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Lock Haven Express Newspaper Archive: July 29, 1890 - Page 1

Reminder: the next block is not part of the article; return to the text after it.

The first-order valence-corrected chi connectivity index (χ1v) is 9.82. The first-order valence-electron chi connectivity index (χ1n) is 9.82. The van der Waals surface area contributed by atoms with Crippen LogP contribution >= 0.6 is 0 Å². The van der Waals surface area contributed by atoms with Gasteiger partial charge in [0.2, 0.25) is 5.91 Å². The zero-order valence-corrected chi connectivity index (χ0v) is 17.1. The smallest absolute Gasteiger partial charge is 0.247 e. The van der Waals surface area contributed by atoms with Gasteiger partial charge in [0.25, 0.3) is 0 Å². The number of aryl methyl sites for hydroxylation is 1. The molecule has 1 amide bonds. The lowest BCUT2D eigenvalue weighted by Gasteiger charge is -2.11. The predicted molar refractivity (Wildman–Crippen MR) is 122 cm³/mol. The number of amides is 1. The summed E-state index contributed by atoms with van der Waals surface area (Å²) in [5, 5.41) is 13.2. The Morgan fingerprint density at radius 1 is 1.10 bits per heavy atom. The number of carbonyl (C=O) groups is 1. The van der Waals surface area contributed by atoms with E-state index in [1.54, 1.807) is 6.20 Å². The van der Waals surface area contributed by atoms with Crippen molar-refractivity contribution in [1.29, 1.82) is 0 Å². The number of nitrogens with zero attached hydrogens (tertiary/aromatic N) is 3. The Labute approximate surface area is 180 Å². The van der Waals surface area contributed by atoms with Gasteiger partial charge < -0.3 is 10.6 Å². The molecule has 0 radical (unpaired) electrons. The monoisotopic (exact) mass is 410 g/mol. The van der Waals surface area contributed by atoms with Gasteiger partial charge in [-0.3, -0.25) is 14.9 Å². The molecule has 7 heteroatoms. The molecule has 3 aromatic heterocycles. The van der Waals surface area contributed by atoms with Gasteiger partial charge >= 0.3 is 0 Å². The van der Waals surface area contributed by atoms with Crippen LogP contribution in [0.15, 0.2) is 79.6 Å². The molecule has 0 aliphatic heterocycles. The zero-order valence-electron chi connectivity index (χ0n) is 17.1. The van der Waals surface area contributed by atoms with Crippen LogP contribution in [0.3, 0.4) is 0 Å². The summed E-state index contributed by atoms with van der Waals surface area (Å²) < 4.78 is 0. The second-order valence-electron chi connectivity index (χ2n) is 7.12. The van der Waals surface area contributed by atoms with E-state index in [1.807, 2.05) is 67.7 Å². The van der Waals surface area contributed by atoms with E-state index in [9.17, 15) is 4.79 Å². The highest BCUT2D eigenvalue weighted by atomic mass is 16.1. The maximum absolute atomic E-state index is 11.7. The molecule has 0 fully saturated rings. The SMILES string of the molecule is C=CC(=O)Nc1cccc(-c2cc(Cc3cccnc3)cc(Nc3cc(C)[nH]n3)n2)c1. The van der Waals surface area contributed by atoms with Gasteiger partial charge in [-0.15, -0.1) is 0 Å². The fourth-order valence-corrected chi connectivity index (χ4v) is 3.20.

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   Lock Haven Express (Newspaper) - July 29, 1890, Lock Haven, Pennsylvania                                NINTH YEAR-NO. 127 LOCK HAVEN, PA.. TUESDAY. JULY 29, 1890. PRICE-TWO CENTS EVENING EXPRESS BUNSLCB BROTHERS---POBLISHKRS CURRENT COMMENT. If England oouldn't whip the United ' States on aoconnt of tea in 1770, she will not attempt it on aooouut of sealskin in 1890.        _ Electricity cares as well as kills. Inanimate bodies have been galvanized into life as effectually as living beings have been struck dead. There is to bo a recount of the population of the cities of St. Paul and Minneapolis. Judging from the bad blood exhibited during the first taking of the census, it is probable the militia will have t3 bo oalled out before the new count is finished. Tiie Louisiana farmers are deolaring against the lottery Bwindlo, and will make a vigorous campaign to kill it. It is probable that the bill urged by Postmaster General Wanamaker to seize the lottery swindler's mail will do tbe work before the Louisiana farmers have the opportunity. _ The Governor of Mississippi has offered a reward of $5,000 for the arrest and con-viotion of the murderer of F. M. B. Cook, the murdered Republican leader. This evinces a determined purpose on the part of the Oevernor to hunt the murderer down, but we fear be will never be successful. The Mississippi politioal murderer, especially when he kills a Republican, is never arrested. Mrs. Grover Cleveland is the possessor of diamonds the total collection of whioh set and mounted, is estimated at fully $50,000. On the day of ber marriage she received a magnificent ring and aneoklaco solitaire from her husband, and diamond pins for-hor hair from Seoretary and Mrs. Whitney, but the first diamond ring she ever possessed was given to her by one of her Buffalo friends. It was a tiny little star of diamonds, and she wore it upon her little Snger tbe day she beoame Mrs. Cleveland. Sinoe this time, upon birthdays and at Christmas, Mr. Cleveland has always presented his wife with diamonds. Evert man who wants to go through life with tbe aonscionsneBS of an approving conscience should strive to walk consistently in the world. If he is a drinker it is better that he walk into the front door of the rumsbop tban to steal around the back way. If bo is a temmperance man he should be a total abstainer in fact as well as in theory. If he wants to have oredit for sincerity among bis neighbors, and especially among those who do not believe in total abstinence or in prohibition, he must have no bodily infirmaties wbicb necessitate the ubo of wine, beer, whisky or patent medicines, the base of which is mean whisky. In short his actions and his language must correspond. Otherwise he will be without influenoe and men will desplfe him as one who wears a mask before the public. A Story Without a Moral. Frum the St. Paul Globe. There was an occurrence not long ago in the city of Minneapolis which well^llus-trated the making of virtue a necessity andprofltingthereby. A lady, than whose name there is none better known in the theatrical world, waB playing an engagement at the Grand. She stopped of course at the West. One day she waB engaged in looking over her wardrobe, or a portion of it, in her room, and being busy bad her luncheon sent to ber room. When il came her stage diamonds, made of the purest paste, was scattered about on the table, among them being a large cross, heavily set with sparkling diamonds. It oangbt the eye of tbe waiter who brought up the tray, and by a little juggliug with bis napkin he secured it. He rushed down town as soon as possible to, in vulgar parlance, "hock" it, but found that heoould raise but 50 oentson it. He was a "smootby guy," so he hastened back to the hotel, only to find that the lady had departed for the matinee performance. To the theatre he went, and, securing admission at the Btage entrance on "pressing business from Miss-, -Hotol" he found the lady and restored to her the diamond cross, which he plausibly sot forth bad become entangled in a napkin. She had never even missed tbe ornament, but she waB so delighted with the fellow's honesty that Bhe bestowed on him a $5 bill. Thia is a true story, and one whioh will not be incorporated among those in the Sunday Bohool books under the title "The Reward of Honesty." To Protect the Pier. Ex-boom boss McGill aud several workmen are engaged in building a crib in the river a short distance above the river bridge. The crib when completed will be floated down to the pier of the bridge ?eareBt the Lockport shore, and then filled with stone to protect the pier. Adjourned Court. An adjourned session of court will bo bold Saturday, August 30th, at 9 o'clock , m. WHERE THE MILLIONS WENT Eeport of the Seoretary of the Flood Belief Commission. BEF0EE A �WATTING PUBLIC AT LAST It Shows Total ContrlbntloDft Amoanting to 84,116,801, or Which Sum �2,592,93� Went to Johnitown and 340,473 Found Its Way In this Direction-Secret Ordura Subscribed s2s9,540. The official report of the Johnstown Flood Relief Commies ion is at last before the public. It comes in a pamphlet of 110 pages, and covers the subject on every side, in a style that gives the first authoritative utterance on a matter upon which the people have long waited. Secretary J. B. Kremer completed the report at Carlisle, June 23d last. In it he shows that the Commission expended a total sum of $2,845,140.83. Of this aggregate the Conemaugh Valley received iJ2,592,93G.68, and places outside the Conemaugh $246,-475.26. The items were credited as annexed: IN THE CONEJIAUQII VALLEY. Expended for supplies........................j 61,533 86 Paid for labor-.....................................   43,931 U Paid for bulldlngB, rent and labor on buildings..................................... 179,033 87 Paid for burial of tbe dead and for the removal of the dead to "Grand View," including the purchase of the plot and the appropriationb made for the improving of the ground and for purchasing headstones.................................................    30,485 41 Paid for the transportation of flood sufferers.............................................   17,176 lfi Paid for freight, express charges and telegrams........................,................   10,128 14 Paid for printing and stationary......      6SM (Jl Paid expenses of officers at Johnstown.........,........................................    7,774 00 Paid attorney's fees..............................        9S 97 Paid expenses of the First National Bank, JohnBiown, connected with the distributions..............................      75u 42 Distributed special sums as designated by the donors........,.,.................     2,071 85 Distributed sums specially appropriated by the Commission............     2,675 00 Paid to committee the amount appropriated for a hospital...............    40,000 00 Paid to committee the amout ap-priated as an "Orphan Fund."......   119,616 86 Distribution cash. "First I'lstribu-tlon".................................................   416,472 00 Distribution cash, "Final Distribution "..................................................1,660,495,00 Total expenditures In the Conemaugh Valley..............................$2,592,036 63 OUTSIDE THE CONKMAtTGH VALLEY. Sent to Renovo district, cash-.......... $7,036 00 Sent to Lock Haven district, supplies 568 14 cash......... 47,195 00 Sent to Willlamsport, supplies......... 4,449 20 cash_______ 110,760 00 cash for hospital 5,000 00 Sent to Jemey Shore district, cash___ 35,524 06 Sent to Ml All n town district (Juniata counts), cash.................................... 3,000 00 Sent to Lewistown district (Mifflin county), cash.............................. 0,621 77 Sent to Newport district,  (Perry county), cash...................._.....,....... 7,010 00 Distributed In Onion county, cash... 865 00 Distributed In Dauphin county, cash 750 00 DlstrlbutedlnTlogacounty, supplies 42 50 cash......... 1,300 00 Distributed In Blair county, cash..... 190 00 Distributed In Bedford county, supplies................................................ 6 84 cash...... 3,420 � Distributed in Huntingdon county, cash................................................. 4,220 50 Distributed in Westmoreland county, cash.............................................. 2,966 25 Distributed    In    Northumberland county, cash..................................... 2,180 00 Distributed In Fulton county, cash... 245 00 Distributed InCleartleldcounty.cash 75 00 Distributed In Centre county, cash... 5000 Total   expenditures  outside the Conemaugh Valley......................5246,475 28 the funds complete. The mortuary statement of the flood at Johnstown credits the number of lost at 2,142, found and identified 1,115, found and not identified 636, and missing 391. A lengthy narrative is devoted to the work done at JonnBtown, with the details of which the publio is familiar. The total cash contributions devoted to the flood aggregate as follows: To the four principal fund?............ 83,307,860 50 To local committees direct...........    435,021 28 Through charitable and social organizations..........................._______     25!Vao 82 Through aid societies.......................      41,932 50 To Welsh citizens.............................       1,400 00 Thiough the Mayor of St. Louis.....       5,200 00 Through theNew York World.........     16,939 20 Through the New York Mail and J?ri)rcss............................................       49,080 OS Total............................................. 54,116,801 48 moseys fjiom toe commission*. The Commission's account with this and other districts is as follows: DISTRICTS. Renovo................... Locfe Haven.......... Jersey Shore.......... Willlamsport;........ Mlllllntown............ Lewistown............ Newport................. Union..................... Dauphin................. Tioga....................... Blair....................... Bedford.................. Hunrlugdon ........ Northumberrud ... Westmoreland...... Clearfield............... Fulton ,.................. Centra.................... FROM THE COMMISSION. Suppl's     Caih. 568 14 TTao'S): me oo 195 oo 524 Ofi 760 00 000 00 621 01 e oo 865 00 750 00 300 001 190 00 420 01' 220 51) 180 (Jl 900 25 75 (X 215 tf 50 0! Total....................|$5 m 6818211 408 68|389220 From other sources Cash. S3 059 00 24 979 17 7 277 53 45 151 82 500 00 8 058 63 191 02 GIVEN BY SECRET ORDEItS. The various secret societies or orders gave a total of $259,540.82, all of whioh, with the exception of 410.3G6.76 went to Johnstown.   We append tbe credits: Independent Order of Odd Fellows.....Sfi'J.OIfi 69 The Masonic Orders............................  49,712 15 The KuighUt of PIUilas.............._........  32,531 99 The Koyal Arcanum............................  27.1137 41 Grand Army of the Republic...........  22.229 02 Junior Order ofthe United American aiechanlcs.........................................   13.S92 30 Knights of the Golden Eagle..............  10.213 65 Knights or Honor.................................    9.309 70 Knights of the Mystic Chain..............    6,151 30 Senior Order of the United American Mechanics..........................................    5,913 07 Improved Order of Ked Men...............    5,783 26 PatriotlcSons of America..................   3,718 98 Improved Ordtr of Heptasopli*<..........   3,266 80 Womau's Belief Corps, Grand Aimy or the Republic 191,010.00   to Ked Cross Id addition)..............................    1,948 55 Woman's Johnstown Belief Corps, of Pittsburg........................................    1,735.60 Military Order of Loyal Legion..........    1,200 00 Ladies ol the Graud Army of ibu Republic.............................................      677 IB Rons of Veterans...................................     790 80 Union Veteran Legion.........................     624 55 Total.................. .......J259,5i0 82 In the death record Lycoming county is credited with 25,, Clinton 30, Centre 4, Clearfield 2, Cameron 1, Dauphin 3, Huntingdon 2, Indiana 1 and Tioga 10. Total 78. The report haB this to say respecting the four districts in this section of the State: jersey shore district. The Jersey Shore committee consisted of Messrs. E. D. Trump, P. D. Bricker, H. B. Humes, J. S. Tomb, L. Koester and C. B. Seely, who had the care of th�t town and the townships in their end of Lycoming county. In this dtstriot muoh damage was oaused along some of the smaller streams as well as in the town of Jersey Shore. To this die trie t was sent $12,801.59, of which the commission sent $35,524.06, and $7,277.53 was received from 'other sources, $1,105 being subscribed by citizens of Jersey Shore. There were C35 recipients of sums ranging from $5.00 to $750. williamsport district. This distriot, comprising all of Lycoming county, except tbe Jersey Shore district, had for a committae, Hon. James S. Fores man, Kev. Eugene A. Garvey, Rev. William H. Graff, Kev. Edward J. Gray, and Messrs. H. R. Fleming, Eliaa Deem-er, Fletcher Coleman, William Eves and Franklin Reading. Having a very large territory to care for, and one having Buffered most severely, the work of this committee was of a laborious character. On four of the members the active labor devolved, who, laying aside their own occupations, gave their entire time for several months to the work, the other members meeting and advising with them. Under their direction was oarried on the work of oleaning streets and cellars, under authority of tbe State Board of Health, and repairing and rebuilding the dwellings of those not able to care for their own property. They distributed enormous amounts of supplies sent to them, and examined and passed upon, after having made personal investigation, 2,833 claims. Tbe amount expended in the distrlots for relief was $155,911.82, of whioh the Commission sent cash $110,560.00, and also purchased supplies to the amount of $4,449.20. In addition, tho Commission appropriated $5,000.00 to the hospital in Willlamsport, for the benefit of the District, a measure which seemed necessary by reason of increased domands on that institution resulting from the floods. There was re-ceived in this district from outside sources, $24,492.25, and $20,659.00 were given by the citizens of WilliamBport. Payments were made to 2,352 persons in sums ranging from $5.00 to $592.00, and annuities to amount of $1,650.00. tioga coujtty. In Tioga county hut little money was paid, to individuals, the principal help given being in clearing and rendering habitable the properties of those requiring assistance. The amount expended by the Commission in the county wbb $1,300.00, under tbe personal supervision of Hon. H. W. Williams. The State Board of health also expended a fair amount of money for general sanitary purposes. renovo. A committee consisting of Mr. Thomas A. Roberts, Rev. J. D. Cook, Rev. J. J. Connelly, and Messrs. John Smith, Lewis Putt, George R. McCrea and E. T. Swain, distributed the funds sent to that place. The amount of cash distributed in Renovo was $10,095.00, of which $7,050.00 was sent by the Commission, and the recipients numbered 191, who received sums ranging from $5.00 to $352.00. lock haven   district. The Lock Haven district, inoluding all of Clinton county except Renovo, was oared for by a committee consisting of Hon. G. W. Mason, Rev. H, R. Bender, and Messrs. John T. Beardsley, William H. Brown, Thomas Yardley, R. I. Fleming, F, M. Ross, James Brown, Charles F. Mann, Hon. J. W. Smith, J. H. Ager and Hiram Myers, who were further assisted by local committees in several parts ofthe county wbicn had suffered severely. This district, besides large quantities of supplies, received $72,174.17, of whioh the Commission sent $47,195.00. Six hundred persons received money in sums of from $7 50 to $600. It Was a Surprise Party. From the North East (Pa) AdvertUer. A well-known farmer went to Erie Saturday evening to buy a new suit of clothes, and after making the purchase be got a jag. While coming home at night the idea came into hit maudlin brain to surprise his wife by appearing dressed in fine clothes. Stopping in the road be undressed and threw his old suit into a creek, not knowing that he bad lost his new one out of the wagon. Unable to find either suit he was obliged to wander home arrayed like a Zulu, and of course succeeded in surprising bis wife. President Harrison's Weight. After the review at Camp Hartranft the agents of the Adams Express Company had the pleasure of taking the avoirdupois of President Harrison and some of tho lesser lights at camp. President Harrison weighed exactly 193pounds; General Soho-field, 205; Postmaster General Wanamak-j er, 183, and Attorney General Miller, 101. TERSELY TOLD HAPPENINGS. 8HAMS AT THE HOSPITAL. All tho Lata News and Views of the Oity Up to 3:00 P.M. GOTTEN UP IN A EE AD ABLE POEM A Chapter or Accidents-Where There Was Detraction-Reformed Sunday School Flenlc-The Chirp of the Cricket-Killed on the Ball-Ylewere Appointed-They Assisted- Robert Wilson, � young man who resides at Renovo, was in this oity jester-day, and attempted to jump a fast freight train at Clinton avenue station about 4 o'clsck in the afternoon. The train was moving rapidly and the young man missed his footing and fell. One of bis legs was crushed below the knee by the oar wheel passing over it. He was carried to the residence of John Corns, on'Jessamine street where Drs. WaUon and Ball amputated the injured limb. Furst Bros, mill team ran away at Mill Hall yesterday afternoon and the driver Just. Rosaman, was badly injured by the accident. The horses frightened at a locomotive on tbe Bald Eagle railroad. Tbe wagon struck against a telegraph pole, throwing Rossman heavily to the ground. His injuries, it is feared, are internal and may prove serious, The team was not hurt. Later in the day a second accident was barely prevonted at the same place -a train just missing the heads of a passing team. This is a dangerous crossing, and is made far worse by the location of the water tank at that point. A party of two gentlemen and two ladies were passing down East Water street last evening in a spring wagon drawn by two horses. Soon after crossing the canal bridge the breaking of a bolt allowed the wagon tongue to fall down and the horses attempted to run away. The driver however managed to control the team and a dangerous runaway was prevented. Where There Wee Destruction. O. T. Wynn, of Williamsport, on his return from a trip into Centre and Clinton oounties tells the Sun that the signs of the terrible work done by the flood of 1889 are still to be seen in the Nittany Valley, At Salons, in digging out the channel of the creek, all kinds of debris, such as demolished wagon beds, tables, bedsteads, etc., were found three feet under the ground. The course of tbe creek had been changed by the flood some four or five rods from the regular obannol. At the narrows the evidences of the work of the flood are indescribable. Excursion Notice. The Sunday School conneoted with Trinity M. E. church of thiB city will picnic at Nippeno Park on Thursday next. A special train will leave the avenue at 8:30 a. m., stopping also at the station. Tickets for the round trip 40 cents, for children from 5 to 12 years, 20 cents. A generous invitation is extended to any organization or individuals who may think proper to accompany ns. Label carefully all baskets. J. N. Wklliver, Supt. The Chirp of the Cricket. A small field of oats on Dr. Ball's farm opposite this oity was cut yesterday and the wind last night blew over the oats Btubble. The chirp of the cricket has been heard for several evenings, and according to the old saying frost may be expected in six weekB from the time the crioket chirp iB heard. Viewers Appointed, The court yesterday appointed Messrs. Jesse Merrill, 8. D. Ball, Jacob Brown, O. T. Noble, J. W. Harris and H. Simon as viewers to view tbe proposed extension of Williame alley from Vesper street to Liberty street. Tbe viewers will also assess damages. Killed on the Rail. Daniel R. Baylor, one of the oldest residents of Williamsport, was struck by an engine of a Northern Central train at Minnequa yesterday morning and instantly killed. The old gentleman who was very deaf, stepped in front of an approaching train. Death of Mrs. Rines. His. Doroas Rines, wife of George Rines, of Allison township, died last night at her home, aged 65 years, 1 month and 20 days. A husband and five children mourn her loss. Funeral on Wednesday at 2 o'clock, and Interment at Hamburg. Reformed Sunday School Picnic. On Thursday the Reformed Sunday school picnio at Sugar Run. The steamer City ot Lock Haven will convey the school to and from tbe grounds. The boat will leave the wharf at the foot of Mill street at 8:30 a. m. ! The ropular Lady Teachers. The four leaders to-day among the contestants for the handsome ohinaware at Satterlee & Fox's are respectively Annie Fisher, Pearl Klapp, Mary Kean and Jennie Walters. Wonld-Be Patient. Who Are Looking- for ' a Place to Live In. They had a "fake" or "sham patient" in tbe Pennsylvania Hospital recently, but the dootors and Nurse John McCann wcro too sharp for him and thus declined to give him what he was after-free board and lodging for a week. His name was Patrick Kelly and be was about 46 years old, and such a dilapidated speoimen of humanity the Pennsylvania Hospital, noted for such sights as it is, bad not seen for many a day. His clothes were in tatters and he needed a bath the worst way. He walked into the receiving ward about 2 o'clock and informed the nurse that he had hurt bis arm. "When did yon do it?" asked the nurse. "Yesterday." "Are you sure?" "Well, I think it was to-day." "You're certain, are you?" "No, it was day before yesterday." "Hurts yon, does it?" "Yes," said the man with a groan. "I want to stay here till it's well. I've got no home." Dr. Downs was called down and examined the man's arm, but found there was nothing the matter with it. "I guess I will have to give you ether," said the doctor. "What for?" 'Yourarm will have to come off." "On, no, doctor dear! All I want is a bandage." The doctor laughed and the nurse twisted abandage around the fellow's arm. "Are you a thief?" the man was asked. "Yes, I am, and it takes a smart man to be a thief." Kelly went out all fixed up to beg for obarity on account of having a broken arm. A few days ago the ambulance bronght in a man who lay on his back groaning as though bis last hour had come. He claimed to have been hurt in the back, and every time he was touched he would give a howl of anguish. He was examined and nothing was found the matter with him. "Well, John," said the doctor, "the man is in a bad way, does he want to stay in?" "Yea, doctor," broke in tha patient, "I have no plaoe to go." "All right, poor man; we'll fix you up and give you the best of care. John, get the Instruments ready." "What's that?" asked the would-be patient. "That's all right," said John. "We are going to cut you open and take ont a piece of your liver. You've got an abscess on it." The man got a whiff of the ether and that was enough. "I've got no absoess," he shrieked, getting up from tbe cot, although the minute before he declared he could not move, and with that he snatobed up his ooat and hat and stalked out of the ward amid tbe laughter of the doctors and the nurses. Fakes are common at the Pennsylvania, but they never fool the doctors.-Philadelphia Press. Dusting Will Disappear. We have a friend in the trade whose mind is oontinually running to labor-saving inventions, says the Upholsterer. He has now arranged a series of fans so as to produce a auotior. that will draw up dust from the floors or furnishings of a house. Hear him: "The motor is simple, and one has only to put tho machine in tbe center of tbe room, wind her up, then get ont of the way. When in motion the dust comes from all parts of tho room and iB immediately sucked up by the fans^ into a box. In two minutes it will 'sweep a room of ordinary Bize. After sweeping youp floors you reverse tbe forae, so as to have tbe suction come from tbe top instead of the bottom. Place a funnel over the machine whioh has a long hose attached, then you go around your furniture Wherever you hold tbe hose tbe dust iB immediately sucked through into the box. In five minutes there is not a particle of dust to bo seen around the room. Besides collecting tbo dust, this machine will ool-lectall the inseots of a house. Imagine for a moment the ceiling of your room being filled with mosquitoes. Bring in your lightning oleaner, set the hose and draw it across tho ceiling, and the mosquitoes disappear." The Girl Who Knows All. Naturally it isn't you or your bast friend; but you certainly know her, and just as certainly you dislike her. When yon dislike people there is one thing you Bhould always do, aud that is-look well at their faults and make up your mind that you are not going to fall into tbem. This girl, who is quite too general to be pleasant, is the girl who, having learned something yeBterday, knows everything. She makes herself obnoxious by flaunting reoently acquired knowledge, concluding always that the people who are quiet are ignorant.-Ladies' Home Journal. INSURGENTS TRIUMPHANT They Defeat the Government Troops in a Desperate Battle. 1,000 OF THE COMBATANTS FALL The Navy Joins the Revolutionists and tbe Overthrow of the Government Appears Assared-The Artillery Does Some Heavy Bombardiog During the Day-Details of the movement. Buenos Ayrks, July 20.-The revolutionary movement continues to spread. The fighting between the Government troops and the revolutionists to-day has been desperate. The Government forces were defeated, and 1,000 of tbem were killed or wounded. The navy has joined the revolutionary movement. Insurgent artillery bombarded the Government house and the barracks to-day. A twenty-four hours' truce has been arranged between tbe opposing forces. The triumph of the revolutionists appears to be assured. cause of the revolutioh. London, July 28.-A dispatch from Buenos Ayres states that tbe leaders of the revolutionary movement belonged in that city. They were incensed because the best posts under the government were given to men from the Provinoe of Cordova. Senor Roca will probably assume tbe Presidency, as it is believed be is the only man oapable of restoring confidence. Previous to tbe arranging of the Armistice, war ships, whioh bad just joined tbe revolutionists, bombarded the Loyalist stronghold. a depressed stock   exchange. London, July 28.-A feeling of depression prevails on the Stock Exchange. Argentine and Truguayan issues are practically unsalable, and have deolined from 4 to 9 per oent. president coleman returns. Paris, July 28.-A despatch -from Buenos Ayrea sent at 10 a. m. says that lha Government troops have been largely reinforced and that President Celman has returned. Methodist Bush Meeting. A Methodist Bush Meeting in oharge of Rev. James Hunter will be held in the grove near tbe P. &. E. railroad station at Wayne, commencing on Thursday, Aug. 7th and continuing over the following Sunday. Rev. Hunter will have a couple of other ministers to assist him and as the grounds have been cleared np and put In good condition a large attendance is anticipated. Rev. Hunter held a successful meeting in 1866. Refreshments will be served on the grounds on Sunday to all those who wish tbem. The grove is a very pretty one and is well located for such a meeting. It is near to the railroad and accommodations can be seoured among the residents for those who go unprovided. BABE   BALL   RECORD. The Three Organizations and Their Standing to Date. national league. Pittsburg-New York 4, Pittsburg 2. Cincinnati-Boston 2, Cincinnati 1. Chicago-Chioago 12, Philadelphia 4. Cleveland-Cleveland 8, Brooklyn 4. players' league. Buffalo-Buffalo 23, Philadelphia 9. Pittsburg-Pittsburg 4, New York 0. Cleveland-Boston 5, Cleveland 4. Chicago-Chicago 7, Brooklyn 6, Eleven innings. american associaton. Philadelphia-Toledo 7, Athletio 6. Rochester-Louisville 12, Rochester 2. Brooklyn-Brooklyn 6, Columbus 2. Syracuse-St. Louis 12, Syracuse 1. Standing of the Clubs. national league. Won. Lost PhlladolpMa.-.M   27 Brooklyn.........61   20 Boston.............52   30 Cincinnati.......47   32 players' league. Won. Lost. Boston..............50   28 Brooklyn.........48   36 New York........43   36 Chicago............43   38 american association. Won. Lost. Louisville-......48    28 8t. Louis..........45   32 Athletic...........44    35 Rochester........43   31 Won. Chicago...........41 NewYork........Si Cleveland.......22 Pittsburg........18 Won. Pblladelphla...43 Pittsburg.........34 Cleveland........33 Buffalo.............19 Lost. 87 48 56 61 Lost. 3  }or and mother, East Cburoh street. Two Steamers In Collision and Many Excursionists Mlatlns;. Baltimore, July 28.- The steamer Virginia, of the Old Bay Line, which left Baltimore this evening for Norfolk on ber regular trip, was in collision with the steamer Louise, on her way to Baltimore from Tolohester Beaeh, on the Chesapeake Bay, with fifteen hundred excursionists. The collision ooourred off Fort Carroli. It is said that the collision resulted from theeffoits of tbe steamers to avoid a schooner in tow of a tog boat The weather was thick and rainy. The Virginia Btruok the Louise on tbe starboard side on the aft side of tbe wheel, eutting away the outer work and crashing Into the saloon. The Virginia's stem was badly twisted and her bow stove. Three bodies bad been recovered up to eleven o'olook. It Is supposed others have been lost. The steamers eame to Baltimore under their own steam. Resolutions of Respect. Whereas, The death of oar beloved sister, Hiss Nellie J. Myers Is a painful loss to tbe Sabbath school, the Baptist cburoh of this oity, the school hereby express its sentiments relative thereto in tbe following resolutions. Boohed, That we submissively bow to God's call to our sister teacher to come home. RenUed, That we gratefully point out her life as one worthy of emulation by each member of this Sabbath school. Resolted, That we deeply mourn the loss of one of our number whose life was so promising ot good work for her Lord. Saolced, That, with the bereaved family to whom we offer our sympathy, we confidently hope to meet ber again In tbe home of eternal joys. Resolved, That a oopy of these resolutions be sent to tbe family of the deceased and be inserted in the local papers, also a oopy be preserved by the society. W. J. Wolvrbton, Jshtiik Monroe, May Scbuylkk, Committee. A Pugilist la Tew a. Ed. Smith, the celebrated pugilist, who seught Jackson, the oolored champion, at Chioago last May bat was robbed of the honors of the fight, is In tbe oity to-day arranging for an exhibition in tbe Academy of Music on Thursday evening. Smith's parents now reside at Benasette, Elk county. He is matched for ft fight with Jack Kilrain for a $5000 puna, at the Puritan Club, N. Y., the last of August Smith was bom at Birmingham, England, but is generally known as the Western Wonder. He has fought with and defeated a host of noted pugilists. His Isst fight was with Jim Daley, which he won in 7 rounds. They Assisted. William Bently, of this city, assisted tbe Woolrich Sunday school on Sunday with cornet aooompaniamenta to the singing, and Mr. Fleming Trexler.of Beech Creek, sang a solo. There were earnestaddressee made by the pastor Rev. Mogart, and tbe Superintendent of the aohool, Mr. John Rich. Killed by a Freight Train. Williamsport, July 28.-Daniel R. Saylor, aged 7", a resident of this oity, was struck by a freight train to-day at Minnequa Springs and was instantly killed. He was the father of Dr. Jean Saylor Brown, a prominent female physician, who Is staying at Minnequa. .  � SAXONA CHIPS. LSpecial Correspondence.] It is getting quite dry in our valley. Mr. D. B. Krape, of Williamsport. apent Sunday with bis father. Rev. Heckert will preach in the Lutheran Cburoh next Snnday morning. Rev. S. E. Furst, of New Berlin, Union connty, is spending bis vacation with his friends here. Candidates sre quite numerous and very sociable in their visits to Salons, Each are quite oonfident of the nomination and election. Krape & Eddy are doing a big business in tbeir buggy shop. They are now putting up a fine hearse for themselves and expect soon to begin tbe undertaking business. Mr. Martin Herr, who fell from a cherry tree July 4th is yet lying in a very critical condition at his home. There has been but very little improvement in bis condition. The festival of the Lutheran congregation at tbe Public Hall, Friday evening, Saturday afternoon and evening, August 1st and 2nd, is looked forward to with great pleasnre. A good time is expected. Come one, come ail. Rev. H. A. Dietterich and lady will spend their vacation in Columbia eonnty, their native borne. Miss Tillie and Willie will spend theirs in White Deer, Union county. All will leave 8alona August 5th. Persons desiring to see a natural curiosity should visit W. H. JJornblazer, of Lamar. He has a four year old mare with five feet. The fifth foot starts at tbe pasture joint, on the inside of the right front leg and is peifeotly formed.